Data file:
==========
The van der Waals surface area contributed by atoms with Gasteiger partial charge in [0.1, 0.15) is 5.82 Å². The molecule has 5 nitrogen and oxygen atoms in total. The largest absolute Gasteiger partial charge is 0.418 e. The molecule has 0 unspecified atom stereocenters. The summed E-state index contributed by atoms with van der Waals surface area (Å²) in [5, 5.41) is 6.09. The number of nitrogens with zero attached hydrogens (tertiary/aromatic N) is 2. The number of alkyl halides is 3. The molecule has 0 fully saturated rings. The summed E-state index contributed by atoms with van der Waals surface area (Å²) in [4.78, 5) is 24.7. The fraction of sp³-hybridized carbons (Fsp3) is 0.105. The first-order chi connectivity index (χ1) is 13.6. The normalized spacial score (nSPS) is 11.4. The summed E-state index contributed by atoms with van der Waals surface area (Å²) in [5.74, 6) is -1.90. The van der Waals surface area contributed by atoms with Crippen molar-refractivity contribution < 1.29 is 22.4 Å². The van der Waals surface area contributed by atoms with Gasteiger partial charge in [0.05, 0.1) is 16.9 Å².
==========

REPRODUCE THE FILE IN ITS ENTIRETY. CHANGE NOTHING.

The van der Waals surface area contributed by atoms with Gasteiger partial charge in [0.1, 0.15) is 5.82 Å². The molecule has 5 nitrogen and oxygen atoms in total. The largest absolute Gasteiger partial charge is 0.418 e. The molecule has 0 unspecified atom stereocenters. The summed E-state index contributed by atoms with van der Waals surface area (Å²) in [5, 5.41) is 6.09. The number of nitrogens with zero attached hydrogens (tertiary/aromatic N) is 2. The number of alkyl halides is 3. The molecule has 0 fully saturated rings. The summed E-state index contributed by atoms with van der Waals surface area (Å²) in [4.78, 5) is 24.7. The fraction of sp³-hybridized carbons (Fsp3) is 0.105. The first-order chi connectivity index (χ1) is 13.6. The normalized spacial score (nSPS) is 11.4. The summed E-state index contributed by atoms with van der Waals surface area (Å²) in [5.74, 6) is -1.90. The van der Waals surface area contributed by atoms with Crippen molar-refractivity contribution < 1.29 is 22.4 Å². The van der Waals surface area contributed by atoms with Gasteiger partial charge in [0.05, 0.1) is 16.9 Å².